sexta-feira, 22 de junho de 2012

Como a evolução copiou a si mesma

How Evolution Copies Itself
 on 4 April 2012                                                                                 ENLARGE IMAGE                           
Sequenced. Decoding the DNA of 21 threespine stickleback fish (inset) showed the importance of regulatory changes in the evolutionary transition from a marine form, with bony plates (bottom), to a freshwater form (top).
Credit: (fish drawings)Felicity Jones/Stanford U.; (photo inset) Tim Howes/ Stanford U.
A tiny fish is helping to answer a big question about evolution. The threespine stickleback (Gasterosteus aculeatus) has long been abundant in the sea. But after glaciers melted 10,000 years ago, many wound up in new freshwater lakes and streams. In these unfamiliar environments, the fish lost their bony plates and spines and developed novel behaviors and physiology. A new study reveals that many of these relatively rapid changes were due not to mutations in specific genes, as some biologists had long assumed, but rather to changes in the activity of these genes. The finding should help focus more attention on the role of gene regulation in evolution, not just of fish but of all organisms, including humans.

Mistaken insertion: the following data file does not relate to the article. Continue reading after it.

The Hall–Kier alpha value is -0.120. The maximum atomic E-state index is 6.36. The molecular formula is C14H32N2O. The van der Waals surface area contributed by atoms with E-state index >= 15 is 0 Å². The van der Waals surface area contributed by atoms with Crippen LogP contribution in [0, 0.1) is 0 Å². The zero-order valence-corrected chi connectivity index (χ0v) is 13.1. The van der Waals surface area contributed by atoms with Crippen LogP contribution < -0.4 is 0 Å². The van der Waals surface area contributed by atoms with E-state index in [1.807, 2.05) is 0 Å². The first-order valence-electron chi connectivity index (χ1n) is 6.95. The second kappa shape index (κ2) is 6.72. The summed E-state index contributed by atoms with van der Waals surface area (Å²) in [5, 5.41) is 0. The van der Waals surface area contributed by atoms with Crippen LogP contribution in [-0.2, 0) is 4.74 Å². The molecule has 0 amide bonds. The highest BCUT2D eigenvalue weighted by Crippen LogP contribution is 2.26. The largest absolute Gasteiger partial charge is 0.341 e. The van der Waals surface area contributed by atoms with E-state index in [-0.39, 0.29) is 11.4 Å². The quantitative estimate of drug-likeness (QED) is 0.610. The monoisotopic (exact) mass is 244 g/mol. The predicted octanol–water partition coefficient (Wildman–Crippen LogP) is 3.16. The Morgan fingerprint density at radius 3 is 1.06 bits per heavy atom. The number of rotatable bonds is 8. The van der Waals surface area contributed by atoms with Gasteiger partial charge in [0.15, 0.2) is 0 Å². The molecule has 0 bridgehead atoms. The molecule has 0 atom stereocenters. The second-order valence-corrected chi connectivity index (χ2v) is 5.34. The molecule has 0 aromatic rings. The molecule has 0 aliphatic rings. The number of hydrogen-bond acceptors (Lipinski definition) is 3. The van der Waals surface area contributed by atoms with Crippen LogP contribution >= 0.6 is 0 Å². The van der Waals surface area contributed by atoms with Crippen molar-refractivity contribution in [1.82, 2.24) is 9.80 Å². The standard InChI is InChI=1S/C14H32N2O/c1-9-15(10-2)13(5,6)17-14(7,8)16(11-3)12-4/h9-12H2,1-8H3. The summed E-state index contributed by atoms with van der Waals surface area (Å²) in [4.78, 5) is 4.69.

For decades, evolutionary biologists have been fascinated by the repeated evolution of freshwater traits in marine sticklebacks. In these fish, evolution has duplicated itself thousands of times as marine ancestors moved into fresh water in many parts of the Northern Hemisphere, including Alaska, California, Europe, and Japan. All of these fish have undergone similar changes in their kidneys, body shape, eye size, and number of bony plates on their bodies. David Kingsley, an evolutionary biologist at Stanford University in Palo Alto, California, took advantage of this parallel evolution to look at how the genome causes these changes.
Porque tantas questiúnculas sobre direitos de autor? patentes?subsidios? amortizações? pirataria (não) oficializada? afinal, no mundo natural cópias/rascunhos fazem parte da evolução e sem isso não obteríamos diversidade nem sobreviveríamos e inclusive cópias restantes (restos) ficaram depois de extinções..como aconteceu a um certo ratinho que milhões de anos atrás evoluiu até nós, após a extinção dos dinossauros. Imaginem que os seres vivos tivessem que pagar por essas cópias? rascunhos???
A economia natural dá fortes lições à "economia"!

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